Three city agencies are embarking on a yearlong study to establish which sidewalks merit the most attention. Paid for by a $200,000 state grant, the study aims to identify The City’s most dangerous streets and what upgrades might make them safer.
With its urban layout and scenic views, San Francisco is consistently ranked as one of the most walkable cities in the country. However, dangers persist. Pedestrians in the San Francisco metropolitan area accounted for 27.7 percent of all traffic fatalities, a rate that is the second-highest in the nation.
“The ultimate goal is to make every street in The City a safe, walkable environment,” said Christina Goette, a senior program planner at the Department of Public Health, the lead agency in the study. “In order to do that, we need to establish priorities and identify the streets that need the most improvements.”
In the past, addressing concerns of sidewalk safety could be reactionary and disorganized, Goette said. The new list will act as a blueprint for priorities, making it easier to apply for and secure specific funding opportunities.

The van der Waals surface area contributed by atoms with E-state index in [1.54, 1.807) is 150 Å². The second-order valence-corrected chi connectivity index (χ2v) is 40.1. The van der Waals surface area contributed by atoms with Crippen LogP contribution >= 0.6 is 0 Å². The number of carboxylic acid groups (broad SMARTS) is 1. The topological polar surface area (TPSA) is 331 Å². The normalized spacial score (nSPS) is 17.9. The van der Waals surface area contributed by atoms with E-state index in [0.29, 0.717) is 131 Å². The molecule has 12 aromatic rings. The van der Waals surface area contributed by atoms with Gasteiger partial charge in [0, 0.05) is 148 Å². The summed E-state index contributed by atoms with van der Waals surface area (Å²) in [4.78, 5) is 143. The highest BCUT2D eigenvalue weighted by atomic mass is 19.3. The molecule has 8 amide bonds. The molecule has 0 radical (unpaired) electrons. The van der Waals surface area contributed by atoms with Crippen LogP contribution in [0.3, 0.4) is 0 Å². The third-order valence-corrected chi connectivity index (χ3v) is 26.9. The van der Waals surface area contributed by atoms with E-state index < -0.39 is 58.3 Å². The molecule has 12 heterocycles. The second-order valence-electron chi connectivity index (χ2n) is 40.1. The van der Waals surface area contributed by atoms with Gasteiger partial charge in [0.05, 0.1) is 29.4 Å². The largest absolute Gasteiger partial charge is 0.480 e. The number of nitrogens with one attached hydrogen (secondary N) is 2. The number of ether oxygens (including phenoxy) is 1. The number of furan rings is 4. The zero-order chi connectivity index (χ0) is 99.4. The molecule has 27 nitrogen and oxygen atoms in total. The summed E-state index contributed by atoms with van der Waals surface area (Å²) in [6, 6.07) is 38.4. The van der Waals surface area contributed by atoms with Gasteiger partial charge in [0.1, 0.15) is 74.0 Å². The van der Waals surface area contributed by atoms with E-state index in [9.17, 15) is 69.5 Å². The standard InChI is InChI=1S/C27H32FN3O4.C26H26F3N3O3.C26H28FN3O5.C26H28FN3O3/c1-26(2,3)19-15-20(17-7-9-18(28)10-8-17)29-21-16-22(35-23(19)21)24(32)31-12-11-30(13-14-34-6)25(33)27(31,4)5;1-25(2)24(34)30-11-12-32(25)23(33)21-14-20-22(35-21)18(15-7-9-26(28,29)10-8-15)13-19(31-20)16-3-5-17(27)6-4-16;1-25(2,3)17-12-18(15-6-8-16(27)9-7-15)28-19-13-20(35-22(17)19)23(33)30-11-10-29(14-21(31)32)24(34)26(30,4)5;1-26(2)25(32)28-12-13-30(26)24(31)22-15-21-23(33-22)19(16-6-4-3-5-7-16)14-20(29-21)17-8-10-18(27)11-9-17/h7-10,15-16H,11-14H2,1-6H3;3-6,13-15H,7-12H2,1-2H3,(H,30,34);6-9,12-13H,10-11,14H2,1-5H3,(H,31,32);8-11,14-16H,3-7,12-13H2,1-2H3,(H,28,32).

Finding a unified approach is vital, since The City already has a $17 million backlog in needed sidewalk repair, which doesn’t include the $200,000 it spends each year on injury lawsuits related to gnarled pathways.
Goette said potential infrastructure upgrades include asphalt replacement, sidewalk widening, and traffic bulb-outs that decrease the length pedestrians have to walk when crossing the street.
Manish Champsee, president of Walk SF, a pedestrian advocacy organization, said slowing down traffic speed is crucial for safe walking conditions. He said that simple aesthetic improvements like adding shrubbery and trees can contribute to traffic calming.
“If you’re driving along and all you see is a concrete jungle, you’re going to drive faster,” said Champsee.
He said that city streets in most need of improvements are the busy, multi-lane arteries like Geary Boulevard, Van Ness Avenue, Sunset Boulevard, Mission Street, and Market Street.
The pedestrian study will begin in October. At the conclusion of the study, the backers of the report will submit the list to the San Francisco County Transportation Authority, a city department that regularly gathers and solicits funding applications for infrastructure improvements. Funding for the street upgrades could come from local, state or federal sources.
$17 million: Backlog cost for needed sidewalk repairs
$200,000: Average annual amount city spends on injury settlements related to sidewalks
27.7: Percent of traffic deaths in SF metro area* that were pedestrians
11.8: Percent of traffic deaths in the nation that were pedestrians
*Includes Oakland and Fremont
**Totals for 2009 and 2010 are not final